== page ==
Called to Controversy

Ruth Rosen’s new bio of her father Moishe is a shot of electricity to the spine.  It takes me back to the wonderfully unsettled days of political radicalism in the streets, the late 60s and early 70s, when people believed and lived right out loud, because everything mattered.  In such a time, the cause of the gospel can thrive.  I hope those times are returning to our nation.  It appears that they might be.  We could get ready by reading this book.

Let’s admit it.  We pastors can be cowards.  We can slip into institutional maintenance, rather than keep pressing the gospel forward.  We can pacify members, rather than radicalize them.  We can live for a monthly paycheck, rather than an eternal reward.  We can forget that all Christians are called to controversy.  This book tells the story of a careful, thoughtful, responsible leader who kept his edge.  His example is invigorating.

If controversy is the price we must pay for Jesus to become the talk of the town, so be it.  We pastors should be too wise to be fanatical.  Fanatics have no plan.  They push forward with one wild roll of the dice after another.  But however cautious we might be, the gospel will arouse opposition.  Given human nature — a reliable given — the gospel laying hold of a city will cause turbulence.  But why do we care so much?  We have a cause to serve larger than personal comfort, and personal discomfort can serve the cause.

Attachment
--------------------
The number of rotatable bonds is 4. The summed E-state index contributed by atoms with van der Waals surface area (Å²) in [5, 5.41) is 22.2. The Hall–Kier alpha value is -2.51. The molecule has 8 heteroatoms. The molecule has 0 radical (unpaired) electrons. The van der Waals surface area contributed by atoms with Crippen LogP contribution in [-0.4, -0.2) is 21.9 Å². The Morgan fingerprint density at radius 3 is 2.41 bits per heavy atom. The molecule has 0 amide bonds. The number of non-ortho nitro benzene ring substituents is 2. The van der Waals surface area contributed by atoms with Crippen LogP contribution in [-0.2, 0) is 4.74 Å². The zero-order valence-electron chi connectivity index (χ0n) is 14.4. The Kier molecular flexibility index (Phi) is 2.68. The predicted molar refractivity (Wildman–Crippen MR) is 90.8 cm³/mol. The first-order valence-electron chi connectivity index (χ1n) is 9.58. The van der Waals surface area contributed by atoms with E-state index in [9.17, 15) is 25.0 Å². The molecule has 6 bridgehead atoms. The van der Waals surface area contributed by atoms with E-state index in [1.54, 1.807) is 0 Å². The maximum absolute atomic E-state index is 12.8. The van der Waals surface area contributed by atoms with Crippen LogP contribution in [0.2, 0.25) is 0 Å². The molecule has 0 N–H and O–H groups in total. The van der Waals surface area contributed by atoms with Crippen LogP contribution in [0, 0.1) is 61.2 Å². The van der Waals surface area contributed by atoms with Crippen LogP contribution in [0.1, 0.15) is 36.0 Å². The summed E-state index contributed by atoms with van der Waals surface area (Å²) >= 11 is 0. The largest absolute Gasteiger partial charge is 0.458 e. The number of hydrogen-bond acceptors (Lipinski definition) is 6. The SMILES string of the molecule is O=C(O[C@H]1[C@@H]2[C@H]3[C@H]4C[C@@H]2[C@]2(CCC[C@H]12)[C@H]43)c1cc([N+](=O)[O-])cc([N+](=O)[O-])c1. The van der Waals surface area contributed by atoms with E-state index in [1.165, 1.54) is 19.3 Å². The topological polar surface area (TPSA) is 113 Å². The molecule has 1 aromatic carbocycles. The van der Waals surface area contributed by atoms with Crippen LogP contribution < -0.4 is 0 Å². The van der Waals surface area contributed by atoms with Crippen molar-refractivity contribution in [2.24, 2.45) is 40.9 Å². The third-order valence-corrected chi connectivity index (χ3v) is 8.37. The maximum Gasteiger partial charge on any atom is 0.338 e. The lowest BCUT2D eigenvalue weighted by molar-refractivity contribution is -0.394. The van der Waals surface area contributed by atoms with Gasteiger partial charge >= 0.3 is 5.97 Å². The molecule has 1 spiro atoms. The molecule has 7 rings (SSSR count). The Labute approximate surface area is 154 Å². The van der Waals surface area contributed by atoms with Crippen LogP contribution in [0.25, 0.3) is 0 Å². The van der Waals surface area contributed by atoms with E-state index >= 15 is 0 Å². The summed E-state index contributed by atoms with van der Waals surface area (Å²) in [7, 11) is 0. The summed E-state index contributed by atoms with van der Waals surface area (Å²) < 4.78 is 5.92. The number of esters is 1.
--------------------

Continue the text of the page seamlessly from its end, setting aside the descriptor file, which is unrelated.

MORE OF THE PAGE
When we come to the end, what will there be about us that looks like Acts 20:18-24?  There was a lot about Moishe Rosen that held that resemblance.

The Jews for Jesus website comments, “Moishe Rosen was controversial and vigorously opposed by many because he believed with all his heart and chose to proclaim with all his might the truth about Jesus. . . . Throughout history, people have tried desperately to domesticate Jesus, to round off some of His sharp edges, to downplay the implications of His life and temporize the impact of His teaching. . . . Those who take Jesus’ words at face value have always been a minority, and not only among Jewish people.  There is nothing new in the effort to paint a more comfortable picture of Jesus—one that omits the controversy and ignores the implications of His death on the cross and His resurrection.”